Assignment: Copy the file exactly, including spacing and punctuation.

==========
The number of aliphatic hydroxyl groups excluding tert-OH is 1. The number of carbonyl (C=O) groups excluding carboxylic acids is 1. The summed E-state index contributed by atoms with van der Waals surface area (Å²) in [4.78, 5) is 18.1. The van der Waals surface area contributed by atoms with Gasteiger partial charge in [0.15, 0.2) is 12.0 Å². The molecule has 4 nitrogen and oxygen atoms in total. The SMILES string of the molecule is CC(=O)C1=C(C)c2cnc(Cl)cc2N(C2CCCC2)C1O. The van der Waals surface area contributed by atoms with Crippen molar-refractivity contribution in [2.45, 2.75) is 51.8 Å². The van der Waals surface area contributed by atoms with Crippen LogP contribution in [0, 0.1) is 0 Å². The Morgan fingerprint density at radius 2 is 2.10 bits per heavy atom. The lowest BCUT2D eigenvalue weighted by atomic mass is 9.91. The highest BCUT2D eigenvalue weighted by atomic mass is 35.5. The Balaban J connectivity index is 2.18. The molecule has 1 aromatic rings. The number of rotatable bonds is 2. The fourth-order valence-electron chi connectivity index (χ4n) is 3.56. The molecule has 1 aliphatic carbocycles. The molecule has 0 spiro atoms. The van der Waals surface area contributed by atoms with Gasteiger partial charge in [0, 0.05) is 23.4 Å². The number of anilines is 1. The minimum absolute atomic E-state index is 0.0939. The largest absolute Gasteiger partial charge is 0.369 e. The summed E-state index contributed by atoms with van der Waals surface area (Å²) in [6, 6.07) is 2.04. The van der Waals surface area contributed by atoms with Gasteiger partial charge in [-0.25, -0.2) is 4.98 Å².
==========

The number of aliphatic hydroxyl groups excluding tert-OH is 1. The number of carbonyl (C=O) groups excluding carboxylic acids is 1. The summed E-state index contributed by atoms with van der Waals surface area (Å²) in [4.78, 5) is 18.1. The van der Waals surface area contributed by atoms with Gasteiger partial charge in [0.15, 0.2) is 12.0 Å². The molecule has 4 nitrogen and oxygen atoms in total. The SMILES string of the molecule is CC(=O)C1=C(C)c2cnc(Cl)cc2N(C2CCCC2)C1O. The van der Waals surface area contributed by atoms with Crippen molar-refractivity contribution in [2.45, 2.75) is 51.8 Å². The van der Waals surface area contributed by atoms with Crippen LogP contribution in [0, 0.1) is 0 Å². The Morgan fingerprint density at radius 2 is 2.10 bits per heavy atom. The lowest BCUT2D eigenvalue weighted by atomic mass is 9.91. The highest BCUT2D eigenvalue weighted by atomic mass is 35.5. The Balaban J connectivity index is 2.18. The molecule has 1 aromatic rings. The number of rotatable bonds is 2. The fourth-order valence-electron chi connectivity index (χ4n) is 3.56. The molecule has 1 aliphatic carbocycles. The molecule has 0 spiro atoms. The van der Waals surface area contributed by atoms with Gasteiger partial charge in [0, 0.05) is 23.4 Å². The number of anilines is 1. The minimum absolute atomic E-state index is 0.0939. The largest absolute Gasteiger partial charge is 0.369 e. The summed E-state index contributed by atoms with van der Waals surface area (Å²) in [6, 6.07) is 2.04. The van der Waals surface area contributed by atoms with Gasteiger partial charge in [-0.25, -0.2) is 4.98 Å².